The fierce defence of Delia Smith and Michael Wynn-Jones by their supporters when the question of ownership is raised is quite something. Admirable in many ways.
For those of us who have asked the question, it can be a bruising experience. Despite believing it’s a valid one, I invariably end up asking myself if it was worth raising in the first place.
And you find yourself getting called names for not just smiling and going along with it all.
“Sulky sob sobs”
And some I wouldn’t repeat. 🙂
But that’s fine. There are also those who are happy to debate the issue in a civilised manner.
So I’ll keep raising the question.
And, for me, it invariably boils down to the question of what the current owners and their supporters want this football club to be.
Others even disagree with me on that.
I believe the current model (I even got told off for describing it as a ‘model’) is incompatible with putting together a squad capable of surviving beyond a single season in the Premier League, but many have argued that it isn’t the model (sorry) that has led to the latest disaster, but the very poor recruitment.
I invariably counter that with my belief that it’s the very limited transfer pot with which we have to work that makes recruitment so so tricky and off we go again in those ever-decreasing circles.
I do agree that even if you have, say, a net £100 million to spend, it still needs to be spent wisely to make you better but would argue that it does leave you more room for error and more scoop for having the odd disaster.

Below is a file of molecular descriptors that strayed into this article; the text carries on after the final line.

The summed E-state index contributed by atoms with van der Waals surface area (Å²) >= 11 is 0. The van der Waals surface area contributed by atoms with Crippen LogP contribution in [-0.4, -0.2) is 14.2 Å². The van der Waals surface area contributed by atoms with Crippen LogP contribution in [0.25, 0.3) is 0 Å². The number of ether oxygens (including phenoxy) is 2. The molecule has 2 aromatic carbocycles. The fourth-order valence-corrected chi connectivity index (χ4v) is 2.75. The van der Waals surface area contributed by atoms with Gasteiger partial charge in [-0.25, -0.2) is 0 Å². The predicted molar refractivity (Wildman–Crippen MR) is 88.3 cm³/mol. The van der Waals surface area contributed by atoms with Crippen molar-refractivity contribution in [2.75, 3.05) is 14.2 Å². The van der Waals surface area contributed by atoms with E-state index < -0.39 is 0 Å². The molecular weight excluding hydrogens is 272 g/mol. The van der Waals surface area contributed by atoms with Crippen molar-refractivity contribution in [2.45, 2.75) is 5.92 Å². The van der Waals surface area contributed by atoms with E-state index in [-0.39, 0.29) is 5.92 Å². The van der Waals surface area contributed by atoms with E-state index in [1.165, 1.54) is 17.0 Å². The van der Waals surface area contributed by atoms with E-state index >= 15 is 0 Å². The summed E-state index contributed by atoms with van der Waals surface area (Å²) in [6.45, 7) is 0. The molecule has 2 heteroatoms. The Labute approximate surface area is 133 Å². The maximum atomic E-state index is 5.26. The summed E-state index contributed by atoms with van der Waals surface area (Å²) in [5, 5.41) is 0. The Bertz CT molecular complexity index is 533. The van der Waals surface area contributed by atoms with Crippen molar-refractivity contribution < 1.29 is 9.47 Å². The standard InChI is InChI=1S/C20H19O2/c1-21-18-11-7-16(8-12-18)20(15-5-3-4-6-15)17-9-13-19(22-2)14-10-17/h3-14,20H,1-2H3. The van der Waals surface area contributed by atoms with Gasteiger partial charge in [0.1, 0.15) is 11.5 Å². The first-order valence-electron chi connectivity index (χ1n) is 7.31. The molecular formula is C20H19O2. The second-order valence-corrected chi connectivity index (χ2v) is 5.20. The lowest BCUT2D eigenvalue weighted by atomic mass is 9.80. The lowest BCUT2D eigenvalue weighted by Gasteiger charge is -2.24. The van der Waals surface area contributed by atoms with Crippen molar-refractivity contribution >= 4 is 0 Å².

With City’s limited pot, there is a need for a greater percentage of those players brought in to make you better. And they haven’t.
While Emi Buendia was virtually impossible to replace, and to a lesser extent Ollie Skipp, we were told we would be bringing in other players who would contribute and fill the void in different ways.
Yet we’ve ended up with a right-sided attacking player who, with the best will in the world, is unfit to lace the Argentinian’s boots.
For all of Josh Sargent’s effort and desire, it’s impossible to describe the move as a success, but was it a failure of recruitment or a failure because we were trying to purchase someone who could score goals in the Premier League on a Lidl-sized budget?
And, of course, Sargent is far from alone in not delivering what we hoped for. None of them have, perhaps with the exception of Milot Rashica and – for a couple of games – Mathias Normann, and so those who apportion the blame to the recruitment team have a point.
Overall, the team that ended the 2020-21 season in the Championship was stronger and better balanced than the one we see now. I suspect it would still be in the 20th, but as a unit would be more cohesive and have more invention.
So, yeah… recruitment. Not good enough. No arguments there.
Neither did we end up with a squad that was quicker, faster and stronger. None of those boxes were ticked.